When the music takes on a horizontal nature, we run the risk of "celebrating our wonderful selves" as the late Fr. Richard John Neuhaus put it.   One of the songs that the choir members wanted to use for this morning's Mass was "In These Days of Lenten Journey", written by Rev. Ricky Manalo, CSP, and published by OCP.  

In these days of Lenten journey, we have seen and we have heard the call to sow justice in the lives of those we serve. 
1. We reach out to those who are homeless to those who live without warmth. In the coolness of the evening we'll shelter their dreams, we will clothe them with mercy and peace. 
2. We open our eyes to the hungry and see the faces of Christ.  As we nourish all people who huger for food, may their faith in our God be renewed. 
3. We open our eyes to the weary and hear the cry of the poor, to the voices that echo the song of despair, we will show our compassion and love. 
4. We call on the Spirit of Justice and pray for righteousness sake.  We will sing for the freedom of all the oppressed; we will loosen the bonds of distress.

The sentiments seem okay, but, the song glorifies what we are doing and speaks very little about our own need for God's mercy.  It's about the "we" rather than the "He."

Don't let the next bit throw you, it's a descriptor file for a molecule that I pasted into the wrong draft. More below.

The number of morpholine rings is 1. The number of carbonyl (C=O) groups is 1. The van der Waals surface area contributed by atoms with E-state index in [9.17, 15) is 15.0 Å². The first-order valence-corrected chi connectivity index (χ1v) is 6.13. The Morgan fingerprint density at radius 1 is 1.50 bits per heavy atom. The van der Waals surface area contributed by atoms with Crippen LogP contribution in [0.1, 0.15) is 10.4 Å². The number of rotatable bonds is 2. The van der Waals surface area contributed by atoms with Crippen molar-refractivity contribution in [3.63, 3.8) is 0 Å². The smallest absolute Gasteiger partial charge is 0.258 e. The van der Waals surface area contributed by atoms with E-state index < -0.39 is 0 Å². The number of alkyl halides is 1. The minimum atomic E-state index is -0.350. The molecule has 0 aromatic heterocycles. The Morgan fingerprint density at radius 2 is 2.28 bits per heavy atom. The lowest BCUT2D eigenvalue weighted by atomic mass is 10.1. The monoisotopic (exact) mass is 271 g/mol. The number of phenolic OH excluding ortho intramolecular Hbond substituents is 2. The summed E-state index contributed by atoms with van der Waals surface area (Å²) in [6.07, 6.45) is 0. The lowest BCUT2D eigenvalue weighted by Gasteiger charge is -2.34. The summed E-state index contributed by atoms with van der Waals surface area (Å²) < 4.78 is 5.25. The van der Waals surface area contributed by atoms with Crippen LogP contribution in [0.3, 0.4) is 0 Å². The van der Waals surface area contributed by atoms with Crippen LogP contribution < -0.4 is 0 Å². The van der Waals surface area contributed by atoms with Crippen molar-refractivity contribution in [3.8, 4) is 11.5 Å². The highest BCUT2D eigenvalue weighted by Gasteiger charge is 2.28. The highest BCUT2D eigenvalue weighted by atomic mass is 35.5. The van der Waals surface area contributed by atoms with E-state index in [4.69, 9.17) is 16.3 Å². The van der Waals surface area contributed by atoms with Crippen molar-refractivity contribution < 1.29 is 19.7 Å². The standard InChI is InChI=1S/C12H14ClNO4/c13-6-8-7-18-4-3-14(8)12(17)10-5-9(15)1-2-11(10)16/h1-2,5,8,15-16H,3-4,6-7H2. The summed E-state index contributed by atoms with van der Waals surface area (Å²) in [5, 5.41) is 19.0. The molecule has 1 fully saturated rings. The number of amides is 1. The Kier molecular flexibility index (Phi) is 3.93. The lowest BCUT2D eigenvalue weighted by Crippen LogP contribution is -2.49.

Compare that with the Attende Domine:

Hear us, O Lord, and have mercy, because we have sinned against Thee.

To Thee, highest King,
Redeemer of all,
do we lift up our eyes
in weeping:
Hear, O Christ, the prayers
of your servants.

Right hand of the Father,
way of salvation,
gate of heaven,
wash away our
stains of sin.

We beseech Thee, God,
in Thy great majesty:
Hear our groans
with Thy holy ears:
calmly forgive
our crimes.

To Thee we confess
our sins admitted
with a contrite heart
We reveal the things hidden:
By Thy kindness, O Redeemer,
overlook them.

The Innocent, seized,
not refusing to be led;
condemned by false witnesses
because of impious men
O Christ, keep safe those
whom Thou hast redeemed.

This hymn, the Par Excellence chant for Lent, drives home the point of the season, repentance.  It is also not very hard to learn, contrary to what some of the choir members claimed.  

People criticized Jesus because He actively took measures to cleanse His Father's house and restore the sacred nature of the Temple.  Not a few of us have been criticized, even by priests, for caring about the restoration of the sacred nature of the Holy Sacrifice of the Mass.  The sad thing is that there are those who care more about following what OCP says than what the Church says.  There are those who are more interested in having music with a "meaningful message" than in providing for the sacred.  

Aside from continuing the good fight, all we can say, as the former Cardinal Ratzinger wrote, is "save and sanctify your Church.  Save and sanctify us all."